Creativity – Desired or Unappreciated Trait of Today’s Leaders

by:  Tom Pearce, iLead Consulting & Training, CEO

A couple of years ago, top management from one of my major clients made an unannounced visit to my leadership development class I was facilitating for their organization. The topic of discussion that afternoon was developing creative skills.

The immediate response from this group of executives was, “What is this ##$%?” According to this group of visitors to the class, we might as well have been burning incense and singing Kum-Ba-Yah.

Why did these administrators react this way? Simply stated, corporations are looking for bottom-line solutions that are useful, cost effective and have immediate impact to the organization. So why is creativity viewed in such a negative light and considered by some as a trait not worth the investment?

In the March 2011 issue of the Journal of Experimental Social Psychology, Wharton management professor, Jennifer Mueller and co-authors Jack A. Goncalo of Cornell and Dishan Kamdar of ISB published a study examining how creative people were viewed by their colleagues. In their findings, “creative” people were not viewed as leaders.

According to the research, people showing imagination were seen as dreamers because their ideas have not been proven. Leaders, according to the findings, are expected to maintain order and keep the company moving forward.

Yet in a recent survey of 1,500 CEOs by IBM’s Institute for Business Value, creativity was named the single most important attribute for success in leading large corporations in the future. This result does not surprise Mueller:

“Those individuals know how to recognize good ideas, are open to them and know how to get creative ideas through the company. Selecting creative leaders is the critical challenge organizations face.”

To further illustrate this point, compare and contrast the differences between Hewett-Packard and Apple.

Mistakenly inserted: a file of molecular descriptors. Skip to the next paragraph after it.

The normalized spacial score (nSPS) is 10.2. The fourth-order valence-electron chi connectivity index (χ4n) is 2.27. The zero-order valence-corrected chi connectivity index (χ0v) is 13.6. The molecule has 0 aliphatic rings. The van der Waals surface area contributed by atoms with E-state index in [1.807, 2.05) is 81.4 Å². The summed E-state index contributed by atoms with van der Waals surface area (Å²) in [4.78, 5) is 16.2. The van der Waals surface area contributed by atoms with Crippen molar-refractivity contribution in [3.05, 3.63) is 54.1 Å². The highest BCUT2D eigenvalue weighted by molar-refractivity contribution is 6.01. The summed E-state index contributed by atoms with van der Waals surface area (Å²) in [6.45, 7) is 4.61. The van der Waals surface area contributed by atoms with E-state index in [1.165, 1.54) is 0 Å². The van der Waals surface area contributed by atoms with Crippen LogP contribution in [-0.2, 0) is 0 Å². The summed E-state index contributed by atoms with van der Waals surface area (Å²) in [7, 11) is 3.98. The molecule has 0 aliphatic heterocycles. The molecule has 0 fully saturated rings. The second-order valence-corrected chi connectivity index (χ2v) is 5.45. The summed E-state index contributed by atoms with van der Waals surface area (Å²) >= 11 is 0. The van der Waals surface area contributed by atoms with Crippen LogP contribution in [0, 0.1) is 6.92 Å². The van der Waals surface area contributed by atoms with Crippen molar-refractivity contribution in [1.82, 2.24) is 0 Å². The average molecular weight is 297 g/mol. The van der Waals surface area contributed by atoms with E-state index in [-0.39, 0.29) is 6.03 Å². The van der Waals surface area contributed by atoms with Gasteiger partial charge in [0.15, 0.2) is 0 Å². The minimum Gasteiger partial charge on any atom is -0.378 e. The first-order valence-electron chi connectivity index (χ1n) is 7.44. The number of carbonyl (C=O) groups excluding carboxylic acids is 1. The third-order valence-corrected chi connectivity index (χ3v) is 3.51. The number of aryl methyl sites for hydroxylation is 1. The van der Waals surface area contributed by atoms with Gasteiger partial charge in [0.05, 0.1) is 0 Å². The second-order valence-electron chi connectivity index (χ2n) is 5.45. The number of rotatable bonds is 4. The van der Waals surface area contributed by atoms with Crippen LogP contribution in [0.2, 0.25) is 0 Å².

In Adam Hartung’s article in the August 25, 2011 issue of Forbes, “Why Leo Apotheker is No Steve Jobs – Too Bad for HP,” it is very apparent that HP forgot about the importance of innovation and developing creative leaders. In the past, HP was a leader in patent applications, new product launches and being first with products engineers needed and wanted.

Then in 1999, HP hired Carly Fiorina from AT&T as the new CEO and she became the first CEO to utilize old-fashioned, industrial ideas by cutting “R&D and new product development in favor of seeking market share with largely undifferentiated products.” The company shifted from less innovation to spending large amounts of money to produce copy-cat products.

Compare to Steve Jobs’ actions at the same time. Per Hartung, Jobs “rapidly sought out new technologies, such as MP3, which could be used to fulfill the trend for ease of use and mobility and launched organic products that were differentiated from competitors such as Dell, HP and Sony.” Apple continues to be the innovator of new products meeting the needs of the public or better yet, creating technology that eliminates the demand for other products.

Conversely, HP purchased Palm around the same time Apple introduced the iPhone. Notwithstanding, the iPad revolutionized the way we access the Internet by making it more portable and the need to carry a laptop unnecessary. As Hartung points out, “while the latest HP CEO keeps doing acquisitions and reshuffling assets seeking a ‘transformation,’ Steve Jobs kept the Apple team focused on meeting emerging market needs.”

So the question remains, should we rethink the importance of creativity in our leaders? Just ask Apple.

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Tom Pearce